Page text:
So: Wormold is a bad vacuumcleaner salesman as spy. But he’s not quite a spy. And Lamb’s Tales of Shakespeare is not really quite Shakespeare. The lust that Chief of Police Segura has for Millie is not quite love. The truths in Havana emerge out of shadows. We or they can’t always tell the real from the artificial. These twists and turns make their way into turns of phrase, told in the form of oxymoronic ironies and contradictions:

“As long as nothing happens anything is possible. . . ”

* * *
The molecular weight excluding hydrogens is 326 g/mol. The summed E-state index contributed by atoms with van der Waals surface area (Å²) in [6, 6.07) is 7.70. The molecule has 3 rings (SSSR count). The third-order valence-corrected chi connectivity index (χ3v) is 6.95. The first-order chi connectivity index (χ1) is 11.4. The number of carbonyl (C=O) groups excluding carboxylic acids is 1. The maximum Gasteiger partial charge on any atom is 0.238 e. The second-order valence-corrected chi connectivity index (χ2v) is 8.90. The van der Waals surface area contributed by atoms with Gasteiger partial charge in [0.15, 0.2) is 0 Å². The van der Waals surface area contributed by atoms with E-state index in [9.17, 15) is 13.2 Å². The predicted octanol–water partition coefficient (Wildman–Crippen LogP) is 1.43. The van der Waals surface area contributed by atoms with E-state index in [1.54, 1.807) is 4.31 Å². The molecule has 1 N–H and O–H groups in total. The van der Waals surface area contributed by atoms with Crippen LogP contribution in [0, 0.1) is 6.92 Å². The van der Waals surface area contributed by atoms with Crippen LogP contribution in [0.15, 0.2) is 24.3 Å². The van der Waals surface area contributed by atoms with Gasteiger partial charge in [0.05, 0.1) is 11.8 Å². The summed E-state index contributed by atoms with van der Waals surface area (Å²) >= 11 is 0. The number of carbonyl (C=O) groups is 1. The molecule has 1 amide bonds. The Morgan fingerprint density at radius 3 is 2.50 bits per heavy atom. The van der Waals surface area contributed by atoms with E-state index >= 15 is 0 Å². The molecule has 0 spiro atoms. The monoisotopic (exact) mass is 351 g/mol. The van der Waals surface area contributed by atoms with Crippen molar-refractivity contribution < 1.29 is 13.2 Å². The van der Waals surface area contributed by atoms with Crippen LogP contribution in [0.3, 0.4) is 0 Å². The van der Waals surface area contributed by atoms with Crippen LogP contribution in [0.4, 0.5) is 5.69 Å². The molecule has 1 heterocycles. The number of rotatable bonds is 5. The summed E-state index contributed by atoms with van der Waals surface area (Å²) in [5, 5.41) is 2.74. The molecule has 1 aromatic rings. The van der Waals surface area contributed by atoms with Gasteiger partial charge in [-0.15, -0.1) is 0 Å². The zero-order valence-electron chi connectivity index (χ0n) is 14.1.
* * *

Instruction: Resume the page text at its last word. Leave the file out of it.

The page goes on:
“You should dream more. Reality in our century is not something to be faced.”

“As long as you lie, you do no harm.”

“Don’t learn from experience, Millie.”

“Isn’t it wonderful that you always get what you pray for?”

“I believe you exist, so you do.”

That’s the real pleasure in Greene here: The language and logic play, with moral implications under all the cleverness. Oh! Right! Besides giving a nod to Hitchcock, I see it’s an ode to Shakespeare, as well! I really liked this and have ordered the movie with Alec Guinness as Wormold. Graham Greene is one of the most highly regarded British authors of the 20th century. The American novelist John Irving has paid tribute to him, calling him,

"the most accomplished living novelist in the English language."